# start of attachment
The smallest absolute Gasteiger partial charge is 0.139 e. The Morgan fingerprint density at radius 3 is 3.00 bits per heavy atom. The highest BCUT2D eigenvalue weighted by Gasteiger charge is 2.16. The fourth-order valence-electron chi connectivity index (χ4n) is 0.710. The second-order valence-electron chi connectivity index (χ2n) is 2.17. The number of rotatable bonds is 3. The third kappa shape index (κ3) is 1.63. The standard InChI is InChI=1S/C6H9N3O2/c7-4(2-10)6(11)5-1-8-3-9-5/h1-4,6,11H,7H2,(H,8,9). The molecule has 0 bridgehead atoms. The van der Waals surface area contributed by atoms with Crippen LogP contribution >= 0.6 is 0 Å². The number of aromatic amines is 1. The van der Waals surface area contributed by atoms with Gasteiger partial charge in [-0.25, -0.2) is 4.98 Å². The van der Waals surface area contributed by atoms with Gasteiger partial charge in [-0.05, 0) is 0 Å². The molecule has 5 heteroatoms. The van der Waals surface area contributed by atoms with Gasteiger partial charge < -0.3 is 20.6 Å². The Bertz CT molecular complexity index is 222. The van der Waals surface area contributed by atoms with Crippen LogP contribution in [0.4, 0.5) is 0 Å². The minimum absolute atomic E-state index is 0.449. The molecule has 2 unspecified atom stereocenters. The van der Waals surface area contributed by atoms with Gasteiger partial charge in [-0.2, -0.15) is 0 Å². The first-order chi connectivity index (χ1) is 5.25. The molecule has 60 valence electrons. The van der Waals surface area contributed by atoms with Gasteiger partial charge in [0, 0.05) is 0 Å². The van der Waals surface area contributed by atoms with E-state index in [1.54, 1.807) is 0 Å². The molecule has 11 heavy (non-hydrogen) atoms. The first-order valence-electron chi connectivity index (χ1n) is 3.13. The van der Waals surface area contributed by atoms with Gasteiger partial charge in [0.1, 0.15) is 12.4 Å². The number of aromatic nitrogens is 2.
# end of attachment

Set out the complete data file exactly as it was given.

The smallest absolute Gasteiger partial charge is 0.139 e. The Morgan fingerprint density at radius 3 is 3.00 bits per heavy atom. The highest BCUT2D eigenvalue weighted by Gasteiger charge is 2.16. The fourth-order valence-electron chi connectivity index (χ4n) is 0.710. The second-order valence-electron chi connectivity index (χ2n) is 2.17. The number of rotatable bonds is 3. The third kappa shape index (κ3) is 1.63. The standard InChI is InChI=1S/C6H9N3O2/c7-4(2-10)6(11)5-1-8-3-9-5/h1-4,6,11H,7H2,(H,8,9). The molecule has 0 bridgehead atoms. The van der Waals surface area contributed by atoms with Crippen LogP contribution >= 0.6 is 0 Å². The number of aromatic amines is 1. The van der Waals surface area contributed by atoms with Gasteiger partial charge in [-0.25, -0.2) is 4.98 Å². The van der Waals surface area contributed by atoms with Gasteiger partial charge in [-0.05, 0) is 0 Å². The molecule has 5 heteroatoms. The van der Waals surface area contributed by atoms with Gasteiger partial charge < -0.3 is 20.6 Å². The Bertz CT molecular complexity index is 222. The van der Waals surface area contributed by atoms with Crippen LogP contribution in [0.4, 0.5) is 0 Å². The minimum absolute atomic E-state index is 0.449. The molecule has 2 unspecified atom stereocenters. The van der Waals surface area contributed by atoms with Gasteiger partial charge in [-0.2, -0.15) is 0 Å². The first-order chi connectivity index (χ1) is 5.25. The molecule has 60 valence electrons. The van der Waals surface area contributed by atoms with Gasteiger partial charge in [0, 0.05) is 0 Å². The van der Waals surface area contributed by atoms with E-state index in [1.54, 1.807) is 0 Å². The molecule has 11 heavy (non-hydrogen) atoms. The first-order valence-electron chi connectivity index (χ1n) is 3.13. The van der Waals surface area contributed by atoms with Gasteiger partial charge in [0.1, 0.15) is 12.4 Å². The number of aromatic nitrogens is 2.